We waited for Kevin Doyle, the Daily’s editor-in-chief, to make the long drive from Phnom Penh and pick us up. Hours passed, and I thought back to the last happy moments of Wutty’s life: the friendly guesthouse where we’d stayed the night before; the exotic tree from which he’d plucked a round, sour fruit for us to taste; the way he and Bopha had sung romantic Khmer songs as we watched the setting sun from the hood of his car, each melodic word wafting into the shady canopies of green.
A car pulled up and three men who’d heard about the shooting got out. “He was a legend,” one of them said in English.
In the days and weeks afterward, I learned more details about the case. The site where Wutty died was managed by the Cambodian-owned Timbergreen Co., which was licensed by the government to remove logs for the construction of a Chinese hydropower reservoir. The police who had confronted us were members of a group of 20 security men employed by Timbergreen. The man in beige fatigues who first stopped us was Ran Boroth, a 27-year-old Timbergreen security guard. The dead military-police officer was identified as In Rattana, 32. He had two bullet wounds, one to his stomach and the other to his chest. They were black from the powder burns of a close-range shooting.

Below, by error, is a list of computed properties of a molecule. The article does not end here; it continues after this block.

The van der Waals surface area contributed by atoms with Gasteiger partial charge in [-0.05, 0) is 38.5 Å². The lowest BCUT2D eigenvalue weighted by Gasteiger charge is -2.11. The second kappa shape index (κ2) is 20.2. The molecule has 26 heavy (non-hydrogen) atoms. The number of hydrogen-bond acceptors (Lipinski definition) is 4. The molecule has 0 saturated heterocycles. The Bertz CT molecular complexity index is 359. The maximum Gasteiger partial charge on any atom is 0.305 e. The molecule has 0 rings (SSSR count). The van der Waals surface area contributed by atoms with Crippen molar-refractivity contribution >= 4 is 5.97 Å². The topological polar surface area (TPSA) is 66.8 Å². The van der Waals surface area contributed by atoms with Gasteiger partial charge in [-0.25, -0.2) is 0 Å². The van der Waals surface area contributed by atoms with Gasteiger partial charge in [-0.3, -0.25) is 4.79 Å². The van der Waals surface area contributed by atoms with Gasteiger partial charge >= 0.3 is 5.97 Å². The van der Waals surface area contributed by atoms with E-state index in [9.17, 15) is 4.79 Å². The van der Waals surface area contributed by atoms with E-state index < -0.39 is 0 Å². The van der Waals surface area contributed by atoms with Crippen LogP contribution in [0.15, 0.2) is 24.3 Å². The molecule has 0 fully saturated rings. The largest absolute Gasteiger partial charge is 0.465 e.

The government’s version of the killing mutated several times. One absurd scenario claimed that Rattana shot Wutty and immediately turned his weapon on himself, in an apparent act of remorse. A supercommittee charged by Prime Minister Hun Sen later concluded that Wutty was killed by Rattana, but that the officer was killed when Boroth wrested the rifle from his grip and accidentally discharged it twice. On May 4, Boroth was charged with accidental homicide. The case has been shrouded in secrecy, and a trial has not yet begun.
Wutty left a wife and three children. My last sight of him was his body laid out on a tarp, his GPS by his side and his pants leg red with blood. The tiger tattooed on his chest peered out from his torn-open shirt. Two weeks after his death, hundreds of villagers and activists traveled for hours along the rocky road to the clearing where Wutty was killed. The procession included a 10-foot effigy of him made of tree branches, his signature beige forest hat atop a paper printout of his face. Mourners carried signs declaring, “I am Chut Wutty.” But there was only one Chut Wutty. Those who knew and loved him best can only hope his spirit will somehow survive. “Maybe the day he died a tiger was born in the forest,” said Hardtke.